Textbook Notes for Quiz 1
Textbook Notes for Quiz 1 ECON 202
Cal State Fullerton
Popular in Principles of Macroeconomics
Popular in Economcs
This 11 page Bundle was uploaded by Tiffany Notetaker on Monday September 28, 2015. The Bundle belongs to ECON 202 at California State University - Fullerton taught by Feng Xiao in Summer 2015. Since its upload, it has received 16 views. For similar materials see Principles of Macroeconomics in Economcs at California State University - Fullerton.
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Date Created: 09/28/15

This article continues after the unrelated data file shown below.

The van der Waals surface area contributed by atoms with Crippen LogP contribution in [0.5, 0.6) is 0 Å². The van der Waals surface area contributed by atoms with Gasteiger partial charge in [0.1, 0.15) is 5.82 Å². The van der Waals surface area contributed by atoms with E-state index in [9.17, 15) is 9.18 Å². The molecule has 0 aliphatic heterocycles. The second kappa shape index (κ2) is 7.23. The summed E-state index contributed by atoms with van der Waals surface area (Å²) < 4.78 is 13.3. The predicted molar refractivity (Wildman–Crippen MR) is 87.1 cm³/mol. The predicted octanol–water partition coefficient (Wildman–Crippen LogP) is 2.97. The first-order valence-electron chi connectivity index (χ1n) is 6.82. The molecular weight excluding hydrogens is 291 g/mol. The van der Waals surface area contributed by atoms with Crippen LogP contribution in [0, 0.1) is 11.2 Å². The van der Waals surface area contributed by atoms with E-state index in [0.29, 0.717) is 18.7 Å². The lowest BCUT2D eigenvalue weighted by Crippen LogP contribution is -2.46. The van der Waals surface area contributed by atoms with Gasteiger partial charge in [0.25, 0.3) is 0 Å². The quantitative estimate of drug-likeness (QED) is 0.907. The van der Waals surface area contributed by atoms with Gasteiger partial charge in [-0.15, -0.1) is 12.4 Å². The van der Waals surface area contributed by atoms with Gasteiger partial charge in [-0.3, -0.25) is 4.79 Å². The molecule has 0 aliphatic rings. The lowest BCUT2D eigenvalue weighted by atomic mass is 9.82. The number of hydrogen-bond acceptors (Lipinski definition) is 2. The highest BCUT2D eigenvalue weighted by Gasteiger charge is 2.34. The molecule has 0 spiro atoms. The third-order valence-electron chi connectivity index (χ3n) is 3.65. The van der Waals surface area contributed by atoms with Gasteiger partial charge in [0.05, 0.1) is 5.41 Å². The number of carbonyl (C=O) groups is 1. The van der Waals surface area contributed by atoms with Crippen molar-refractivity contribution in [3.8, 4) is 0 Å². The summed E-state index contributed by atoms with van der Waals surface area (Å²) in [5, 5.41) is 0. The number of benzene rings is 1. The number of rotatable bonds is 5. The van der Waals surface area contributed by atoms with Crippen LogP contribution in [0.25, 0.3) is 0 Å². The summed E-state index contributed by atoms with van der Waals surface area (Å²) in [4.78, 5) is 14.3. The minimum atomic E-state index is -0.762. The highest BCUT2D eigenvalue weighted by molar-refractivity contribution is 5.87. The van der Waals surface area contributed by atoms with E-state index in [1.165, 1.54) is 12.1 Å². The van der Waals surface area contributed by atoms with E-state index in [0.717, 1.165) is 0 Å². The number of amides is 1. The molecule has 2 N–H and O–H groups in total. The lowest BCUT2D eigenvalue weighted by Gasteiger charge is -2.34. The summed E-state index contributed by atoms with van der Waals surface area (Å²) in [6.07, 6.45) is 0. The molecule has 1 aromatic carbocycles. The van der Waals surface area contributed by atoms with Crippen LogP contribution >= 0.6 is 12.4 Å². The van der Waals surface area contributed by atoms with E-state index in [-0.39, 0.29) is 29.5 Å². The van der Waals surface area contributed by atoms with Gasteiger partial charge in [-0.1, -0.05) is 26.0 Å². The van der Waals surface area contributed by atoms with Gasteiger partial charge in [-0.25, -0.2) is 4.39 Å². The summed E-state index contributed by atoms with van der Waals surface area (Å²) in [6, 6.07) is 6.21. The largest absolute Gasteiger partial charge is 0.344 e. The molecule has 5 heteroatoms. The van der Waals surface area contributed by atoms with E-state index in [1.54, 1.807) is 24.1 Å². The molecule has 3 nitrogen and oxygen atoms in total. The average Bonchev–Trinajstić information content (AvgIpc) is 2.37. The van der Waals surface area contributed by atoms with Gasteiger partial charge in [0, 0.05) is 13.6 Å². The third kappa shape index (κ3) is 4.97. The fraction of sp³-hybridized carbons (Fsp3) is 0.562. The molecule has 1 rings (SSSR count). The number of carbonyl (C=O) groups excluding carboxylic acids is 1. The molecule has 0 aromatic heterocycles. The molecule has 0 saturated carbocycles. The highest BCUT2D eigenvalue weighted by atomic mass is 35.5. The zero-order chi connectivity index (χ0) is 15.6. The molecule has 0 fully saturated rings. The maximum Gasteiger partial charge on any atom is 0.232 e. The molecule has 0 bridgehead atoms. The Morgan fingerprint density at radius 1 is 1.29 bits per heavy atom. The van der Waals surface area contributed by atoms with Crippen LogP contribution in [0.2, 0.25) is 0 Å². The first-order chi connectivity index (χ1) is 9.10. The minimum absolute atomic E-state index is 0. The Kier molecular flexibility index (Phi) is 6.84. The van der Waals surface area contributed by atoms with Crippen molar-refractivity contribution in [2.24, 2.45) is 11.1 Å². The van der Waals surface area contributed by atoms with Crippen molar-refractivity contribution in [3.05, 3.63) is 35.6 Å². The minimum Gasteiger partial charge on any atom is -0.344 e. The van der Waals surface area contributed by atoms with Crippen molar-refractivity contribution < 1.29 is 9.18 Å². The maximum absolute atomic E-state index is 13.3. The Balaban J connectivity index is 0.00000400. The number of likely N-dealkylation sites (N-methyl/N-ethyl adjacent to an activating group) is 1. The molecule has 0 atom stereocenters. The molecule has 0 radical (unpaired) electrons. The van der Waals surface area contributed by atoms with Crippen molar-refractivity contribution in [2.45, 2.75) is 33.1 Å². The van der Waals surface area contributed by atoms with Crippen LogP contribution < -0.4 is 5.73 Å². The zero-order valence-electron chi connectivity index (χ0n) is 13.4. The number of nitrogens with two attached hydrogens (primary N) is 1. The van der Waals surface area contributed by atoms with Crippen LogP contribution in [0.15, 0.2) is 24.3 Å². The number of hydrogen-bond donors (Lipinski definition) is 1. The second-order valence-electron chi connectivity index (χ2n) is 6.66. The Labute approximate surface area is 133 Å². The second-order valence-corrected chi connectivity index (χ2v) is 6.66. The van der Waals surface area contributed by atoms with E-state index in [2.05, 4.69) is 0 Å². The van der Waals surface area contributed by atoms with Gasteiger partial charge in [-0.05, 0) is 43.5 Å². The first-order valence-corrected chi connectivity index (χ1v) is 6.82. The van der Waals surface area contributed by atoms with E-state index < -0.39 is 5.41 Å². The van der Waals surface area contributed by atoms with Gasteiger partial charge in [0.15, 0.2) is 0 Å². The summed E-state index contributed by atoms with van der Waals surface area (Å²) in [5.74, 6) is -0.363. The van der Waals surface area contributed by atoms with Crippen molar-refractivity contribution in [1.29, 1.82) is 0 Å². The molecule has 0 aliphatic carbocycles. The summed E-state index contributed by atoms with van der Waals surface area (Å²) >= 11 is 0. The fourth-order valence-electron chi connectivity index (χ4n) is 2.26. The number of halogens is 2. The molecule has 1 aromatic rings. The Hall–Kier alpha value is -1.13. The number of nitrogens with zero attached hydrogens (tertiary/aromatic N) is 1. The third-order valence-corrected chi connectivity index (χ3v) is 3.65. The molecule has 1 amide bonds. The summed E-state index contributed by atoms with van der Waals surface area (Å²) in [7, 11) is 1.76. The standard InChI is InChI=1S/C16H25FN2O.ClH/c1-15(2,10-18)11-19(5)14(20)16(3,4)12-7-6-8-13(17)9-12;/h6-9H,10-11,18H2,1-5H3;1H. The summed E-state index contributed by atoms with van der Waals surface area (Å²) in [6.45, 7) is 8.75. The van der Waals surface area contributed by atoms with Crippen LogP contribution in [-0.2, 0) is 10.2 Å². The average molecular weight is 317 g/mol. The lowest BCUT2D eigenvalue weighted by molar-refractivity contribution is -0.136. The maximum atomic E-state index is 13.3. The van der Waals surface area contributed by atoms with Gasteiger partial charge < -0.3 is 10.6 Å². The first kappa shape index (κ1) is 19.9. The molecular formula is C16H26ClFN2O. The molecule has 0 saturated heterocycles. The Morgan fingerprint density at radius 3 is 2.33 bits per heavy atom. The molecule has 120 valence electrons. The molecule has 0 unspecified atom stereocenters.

Chapter 1 The Scope and Method of Economics Saturday August 22 2015 510 PM A Why Study Economics a Economics study of how individuals and societies choose to use the scarce resources that nature and previous generations have provided how people make choices choices that people make societal choices b The most important reason for studying economics is to learn a way of thinking Fundamental concepts that can change the way you look at everyday choices i Opportunity Cost the best alternative that we forgo give up when we make a choice or decision The full quotcostquot of making a specific choice includes what we give up by not making the best alternative choice Opportunity costs arise because resources are scarce limited ii Marginalism the process of analyzing the additional or incremental costs or benefits arising from a choice or decision iii Ef cient Market a market in which profit opportunities are eliminated almost instantaneously Profit opportunities loosely refer to quotgood dealsquot or riskfree ventures TINSTAAFL b Another reason for studying economics is to understand societv better Past and present economic decisions have an enormous in uence on the character of life in a society i Industrial Revolution period in which new manufacturing technologies and improved transportation gave rise to the modern factory system and a massive movement of the population from the countryside to the cities ii The study of economics is an essential part of the study of society b A knowledge of economics is essential to being an informed citizen it helps citizens understand what happens in a recession and what the government can and cannot do to help in a recovery It helps us understand a range of other everyday government decisions at the local and federal levels B The Scope of Economics a Microeconomics branch of economics that examines the functioning of individual industries and the behavior of individual industries and the behavior of individual decisionmaking units firms and households i Macroeconomics branch of economics that examines the economic behavior of aggregates national income employment output etc on a national scale ii Microeconomics looks at individual units household the firm the industry Macroeconomics looks at the whole the aggregate b Individual economists focus their research and study in many different areas They also differ in the emphasis they place on theory B The Method of Economics a Positive economics an approach to economics that seeks to understand behavior and the operation of systems without making judgments it describes what exists and how it works i Normative economics an approach to economics that analyzes outcomes of economic behavior evaluates them as good or bad and may prescribe courses of action policy economics b Model formal statement of a theory usually a mathematical statement of a presumed relationship between two or more variables simplifies reality by stripping part of it away abstractions i Variable a measure that can change from time to time or from observation to observation ii Ockham39s razor principle that irrelevant detail should be cut away b Ceteris paribus all else equal a device used to analyze the relationship between two variables while the values of other variables are held unchanged This concept helps us simplify reality to focus on the relationships that interest us c Both graphs and equations are used to capture the quantitative side of our economic observations and predictions d In formulating theories and models it is especially important to avoid two pitfalls post hoc fallacy and fallacy of composition i Post hoc ergo propter hoc a common error made in thinking about causation If Event A happens before Event B it is not necessarily true that A caused B ii Fallacy of composition the erroneous belief that what is true for a part is necessarily true for the whole b A theory is rejected when it fails to explain what is observed or when another theory better explains what is observed Empirical economics the collection and use of data to test economic theories c Four criteria are frequently applied in judging economic outcomes efficiency equity growth and stability i Ef ciency allocative efficiency an efficient economy is one that produces what people want at the least possible cost ii Equity fairness lies in the eye of the beholder It implies a more equal distribution of income and wealth iii Economic growth increase in the total output of an economy iv Stability a condition in which national output is growing steadily with low in ation and full employment of resources Chapter 2 The Economic Problem Scarcity and Choice Wednesday August 26 2015 1058 AM A Chapter Opener a f Economics explores how individuals make choices in a world of scarce resources and how those individual39s choices come together to determine three key features of their society i What gets produced ii How is it produced iii Who gets what is produced Capital things that are produced and then used in the production of other goods and services Factors of production the inputs into the process of production resources Production the process that transforms scarce resources into useful goods and services Inputs or resources anything provided by nature or previous generations that can be used directly or indirectly to satisfy human wants Outputs goods and services of value to households B Scarcity Choice and Opportunity Cost a b Opportunity cost the best alternative that we give up or forgo when we make a choice or decision Theory of comparative advantage Ricardo39s theory that specialization and free trade will benefit all trading parties even those that may be quotabsolutelyquot more efficient producers i Absolute advantage a producer has an absolute advantage over another in the production of a good or service if he or she can produce that product using fewer resources a lower absolute cost per unit ii Comparative advantage a producer has comparative advantage over another in the production of a good or service if he or she can produce that product at a lower opportunity cost iii Consumer goods goods produced for present consumption Investment the process of using resources to produce new capital creation of capital purchase or putting in place equipment roads houses education etc Production possibility frontier ppf a graph that shows all the combinations of goods and services that can be produced if all of society39s resources are used efficiently YaXis quantity of capital goods Xaxis quantity of consumer goods i The slope of the ppf is negative Marginal rate of transformation MRT the slope of the production possibility frontier ii iii iv V The law of increasing opportunity cost the bowed out ppf curve tells us that the more society tries to increase production of one good rather than another the harder it is Output efficiency the economy produces what people want in addition to operating on the ppf the economy must be operating at the right point on the ppf Economic growth an increase in the total output of an economy Growth occurs when a society acquires new resources or when it learns to produce more using existing resources Economic growth arises from many sources accumulation of capital and technological advances b When a society consists of million of people the problem of coordination and cooperation becomes enormous but so does the potential for gain B Economic Systems and the Role of Government Command economy an economy in which a central government either directly or indirectly sets output targets incomes and prices Laissezfaire economy an economy in which individual people and firm pursue their own selfinterest without any central direction or regulation Market the institution through which buyers and sellers interact and engage in exchange a b 1 ii iii iv Consumer sovereignty the idea that consumers ultimately dictate what will be produced or not produced by choosing what to purchase and what not to purchase Profit selling goods or services for more than it costs to product them Free enterprise the freedom of individuals to start and operate private businesses in search of profits In a free market system the amount that any one household gets depends on its income and wealth Income amount the household earns each year Wealth amount that households have accumulated out of past income through saving or inheritance The basic coordinating mechanism in a free market system is price the amount that a product sells for per unit b All real market systems are quotmixedquot pure forms of economies do not exist Chapter 5 Introduction to Macroeconomics Wednesday August 26 2015 1059 AM A Chapter Opener a d Microeconomics examines the functioning of individual industries and the behavior of individual decisionmaking units typically firms and households Macroeconomics focuses on the determinants of total national output Aggregate behavior behavior of all households as well as the behavior of all firms refers to sums Sticky prices prices that do not always adjust rapidly to maintain equality between quantity supplied and quantity demanded B Macroeconomic Concerns a b Three maior concerns of macroeconomics output growth unemployment in ationde ation Business cycle the cycle of shortterm ups and downs in the economy usually not symmetrical i Aggregate output the total quantity of goods and services produced in an economy in a given period ii Recession a period during which aggregate output declines Conventionally a period in which aggregate output declines for two consecutive quarters Depression a prolonged and deep recession Expansion or boom the period in the business cycle from a peak down to a trough during which output and employment fall Unemployment rate the percentage of the labor force that is unemployed key indicator of economy39s health The existence of unemployment implies that the aggregate labor market is not in equilibrium In ation an increase in the overall price level low in ation rates are the goal of government policy Hyperin ation a period of very rapid increases in the overall price level i De ation a decrease in the overall price level The goal of policy makes is to avoid prolonged de ation as well as in ation in order to pursue the macroeconomic goal of stability iii iv B The Components of the Macroeconomy a b Divide the participants in the economy into four broad groups households rms the government and the rest of the world Households and firms are the private sector government is the public sector and the rest of the world is the foreign sector Circular ow a diagram showing the income received and payments made by each sector of the company p 101 Transfer payments cash payments made by the government to people who do not supply goods services or labor in exchange for these payments Social Security benefits veterans39 benefits and welfare payments c Divide markets into three broad arenas the goodsandservices market the labor market and the money financial market i GoodsandServices Market households and the government purchase goods and services from firms firms purchase goods and services from each other firms supply households the government and firms demand the rest of the world buys and sells ii Labor Market when firms and the government purchase labor from households households supply labor firms and the government demand labor labor is also supplied to and demanded from the rest of the world iii Money Market households purchase stocks and bonds from firms households supply funds to this market in the expectation of earning income households demand borrow funds from this market to finance various purchases 1 Treasury bonds notes and bills promissory notes issued by the federal government when it borrows money 2 Corporate bonds promissory notes issued by firms when they borrow money 3 Shares of stock financial instruments that give to the holder a share in the firm39s ownership and therefore the right to share in the firm39s profits Capital gain if the firm does well and the value of stock increases stockholders receive capital gain 4 Dividends the portion of a firm39s profits that the firm pays out each period to its shareholders Interest rate re ects the length of the loan and the perceived risk to the lender b The two main policies in government are fiscal policy and monetary policy i Fiscal policy government policies concerning taxes and spending federal government collects taxes from households and firms and spends those funds on goods and services Expansionary fiscal policy taxes are cut government spending increases Contractionary fiscal policy raise taxes government spending decreases ii Monetary policy the tools used by the Federal Reserve to control the shortterm interest rate B A Brief History of Macroeconomics a Great Depression the period of severe economic contraction and high unemployment that began in 1929 and continued throughout the 1930s b Classical economists believed that recessions were selfcorrecting microeconomics models Keynes set out to construct a different and expansionary theory that would explain the confusing economic events of his t1me c Finetuning the phrase used by Walter Heller to refer to the government39s rule in regulating in ation and employment 1 Stagnation a situation of both high in ation and high unemployment Chapter 6 Measuring National Output and National Income Wednesday September 9 2015 1210 PM A Chapter Opener a National income and product accounts data collected and published by the government describing the various components of national income and output in the economy B Gross Domestic Product a Gross domestic product GDP the total market value of all final goods and services produced within a given period by factors of production located within a country provides us with a country39s economic report card b Final goods and services goods and services produced for final use Intermediate goods goods that are produced by one firm for use in further processing by another firm used to avoid double counting i Value added the difference between the value of goods as they leave a stage of production and the cost of the goods as they entered that stage In calculating GDP we can sum up the value added at each stage of production or we can take the value of final sales We do not use the value of total sales in an economy to measure how much output has been produced b GDP does not count transactions in which money or goods changes hands but in which no new goods and services are produced Sales of stocks and bonds are not counted in GDP these are transfers of ownership of assets 0 GDP is the value of output produced by factors of production located within a country Profits earned abroad by US citizens is not counted in US GDP because the output is not produced within the United States i Gross national product GNP the total market value of all final goods and services produced within a given period by factors of production owned by a country39s citizens B Calculating GDP a GDP can be computed two ways i Expenditure approach a method of computing GDP that measures the total amount spent on all final goods and services during a given period ii Income approach a method of computing GDP that measures the income wages rents interest and profits received by all factors of production in producing final goods and services iii Every payment expenditure by a buyer is at the same time a receipt income for the seller Income received expenditures made b Four main categories of expenditure Personal consumption expenditures C household spending on consumer goods Gross private domestic investment I spending by firms and households on new capital plant equipment inventory and new residential structures Government consumption and gross investment G Net exports EX1M net spending by the rest of the world or exports EX minus imports IM Expenditure approach equation GDPCIGEXIM i Personal consumption expenditures expenditures by consumers on goods and services there are three main categories of consumer expenditures durable goods nondurable goods and services 1 Durable goods goods that last a relatively long time such as cars and household appliances 2 Nondurable goods goods that are used up fairly quickly such as food and clothing 3 Services the things we buy that do not involve the production of physical things such as legal and medical services and education ii Gross private domestic investment total investment in capital the purchase of new housing plants equipment and inventory by the private or nongovernment sector 1 Nonresidential investment expenditures by firms for machines tools plants and so on 2 Residential investment expenditures by households and firms on new houses and apartment buildings 3 Change in business inventories the amount by which firms39 inventories change during a period Inventories are the goods that firms produce now but intend to sell later GDP final sales change in business inventories 4 Depreciation the amount by which an asset39s value fall sin a given period Gross investment total value of all newly produced capital goods produced in a given period New investment gross investment minus depreciation ii Government consumption and gross investment expenditures by federal state and local governments for final goods and services iii Net exports the difference between exports and imports it can be positive or negative Income approach looks at GDP in terms of who receives it as income rather than who purchases it i National income the total income earned by the factors of production owned by a country39s citizens ii Compensation of employees includes wages salaries and various supplements employer contributions to social insurances and pension funds paid to households by firms and by the government iii Proprietors39 income the income of unincorporated businesses iv Rental income the income received by property owners in the form of rent v Corporate profits the income of corporations viii xiii xiv Net interest the interest paid by business Indirect taxes minus subsidies taxes such as sales taxes custom duties and license fees less subsidies that the government pays for which it receives no goods or services in return Net business transfer payments net transfer payments by businesses to others Surplus of government enterprises income of government enterprises x Net national product NNP gross national product minus depreciation a nation39s total product minus what is required to maintain the value of its capital stock Statistical discrepancy data measurement error Personal income the total income of households Disposable personal incomeaftertax income personal income minus personal income taxes the amount that households have to spend or save Personal saving the amount of disposable income that is left after total personal spending in a given period Personal saving rate the percentage of disposable personal income that is saved If the personal saving rate is low households are spending a large amount relative to their incomes if it high households are spending cautiously vi vii ix xi xii XV B Nominal vs Real GDP a d Current dollars the current prices that we pay for goods and services Nominal GDP gross domestic product measured in current dollars Weight the importance attached to an item within a group of items Real GDP nominal GDP adjusted for prices changes Base year the year chosen for the weights in a fixedweight procedure Fixed weight procedure a procedure that uses weights from a given base year GDP deflator a price measurement price index Overall price increases can be sensitive to the choice of the base year There are many problems with fixedprice weights inaccuracy from year to year and not accounting for the responses in economy to supply shifts B Limitations of the GDP Concept a b Though increasing GDP is generally seen as a good thing in macroeconomics there are limitations to using GDP as a measure of welfare Some increases in social welfare are associated with a decrease in GDP Most nonmarket and domestic activities are not counted in GDP even though they amount to real production It also seldom re ects losses or social ills no adjustment for production that pollutes the environment Informal economy the part of the economy in which transactions take place and in which income is generated that is unreported and therefore not counted in GDP Gross national income GNI GNP converted into dollars using an average of currency exchange rates over several years adjusted for rates of in ation